League for Entrepreneurial Women’s Conference brings innovators to Temple
Female entrepreneurs and leaders talk about their journey on the road to success in healthcare and medicine.
Although women make up nearly half of the U.S. workforce, they account for just under a quarter of those who hold positions in STEM (science, technology, engineering and math) fields according to the U.S. Department of Commerce. Yet these disciplines offer women the greatest opportunity to make discoveries and further drive innovation.
This year’s Annual League for Entrepreneurial Women’s Conference—Climbing the Chromosomal Ladder: Creating Your Own Domain—brings to Main Campus female leaders who have achieved success in STEM fields. These innovators will share personal stories of turning cutting-edge ideas into practical products and services, using their drive, originality and vision.
“This event is a wonderful opportunity to get a bird's-eye view from prominent women and local business owners whose unique ideas have taken them on amazing journeys,” said Betsy Tutelman, senior vice provost of strategic communications, Office of the Provost. “When you combine an entrepreneurial mind set with hard work, perseverance and risk-taking, the results are extraordinary.”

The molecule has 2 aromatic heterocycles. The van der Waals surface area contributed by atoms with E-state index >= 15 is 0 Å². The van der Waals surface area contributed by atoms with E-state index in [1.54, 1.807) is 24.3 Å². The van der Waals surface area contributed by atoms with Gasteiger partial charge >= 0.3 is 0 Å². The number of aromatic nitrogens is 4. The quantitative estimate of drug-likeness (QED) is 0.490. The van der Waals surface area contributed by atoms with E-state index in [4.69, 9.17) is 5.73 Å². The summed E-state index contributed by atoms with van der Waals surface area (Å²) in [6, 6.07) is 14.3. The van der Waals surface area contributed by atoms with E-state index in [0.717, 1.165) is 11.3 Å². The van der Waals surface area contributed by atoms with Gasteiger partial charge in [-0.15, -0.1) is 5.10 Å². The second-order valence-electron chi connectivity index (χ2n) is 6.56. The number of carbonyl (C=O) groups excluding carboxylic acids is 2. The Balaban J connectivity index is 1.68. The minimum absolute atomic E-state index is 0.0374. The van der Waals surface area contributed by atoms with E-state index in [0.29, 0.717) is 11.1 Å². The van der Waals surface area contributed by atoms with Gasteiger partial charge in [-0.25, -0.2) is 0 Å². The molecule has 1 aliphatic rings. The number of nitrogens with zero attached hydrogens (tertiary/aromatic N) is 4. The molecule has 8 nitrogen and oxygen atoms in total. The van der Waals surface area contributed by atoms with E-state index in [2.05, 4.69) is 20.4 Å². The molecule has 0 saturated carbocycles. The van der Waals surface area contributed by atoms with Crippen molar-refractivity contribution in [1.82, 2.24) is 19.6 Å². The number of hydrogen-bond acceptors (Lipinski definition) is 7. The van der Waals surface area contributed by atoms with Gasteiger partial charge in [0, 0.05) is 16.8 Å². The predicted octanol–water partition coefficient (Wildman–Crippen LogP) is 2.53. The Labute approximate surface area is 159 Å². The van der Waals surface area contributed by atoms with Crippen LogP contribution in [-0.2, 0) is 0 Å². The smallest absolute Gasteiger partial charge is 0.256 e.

This year’s event features keynote speaker Lori Bush, FOX ’85, a leader with more than 30 years of experience in the consumer health and beauty products industries. She helped catapult premium skincare brand Rodan + Fields to the No. 2 spot in the U.S. by launching a revolutionary direct sales model for the company, which reported more than $600 million in revenue in 2015.
Amy Goldberg, chair and professor of surgery at Temple’s Lewis Katz Medical School and Surgeon-in-Chief at Temple University Health System, will present a conversation focused on the Cradle to Grave community program she developed. The hospital-based initiative aims to show at-risk youth the harsh realities of gun violence.
Entrepreneurs Dana Donofree, founder of AnaOno, lingerie for women with mastectomies; Bethany Edwards, SMC ’06, co-founder of LIA Diagnostics, which produces a flushable, bio-friendly pregnancy detection kit; and Kriti Sehgal, co-founder and owner of Pure Fare and other healthy living restaurants, will discuss the challenges and rewards of taking an idea from concept to fruition.
“All aspiring entrepreneurs will be enlightened by the obstacles these women faced and the strategies that worked for them,” said Tutelman.
The League for Entrepreneurial Women’s Conference will be held on Wednesday, Oct. 19, from 8:30 a.m. to 11:30 a.m. in Temple University’s Alter Hall on Main Campus. The event is free and open to students, faculty and community members.
—Hedy Taub Baker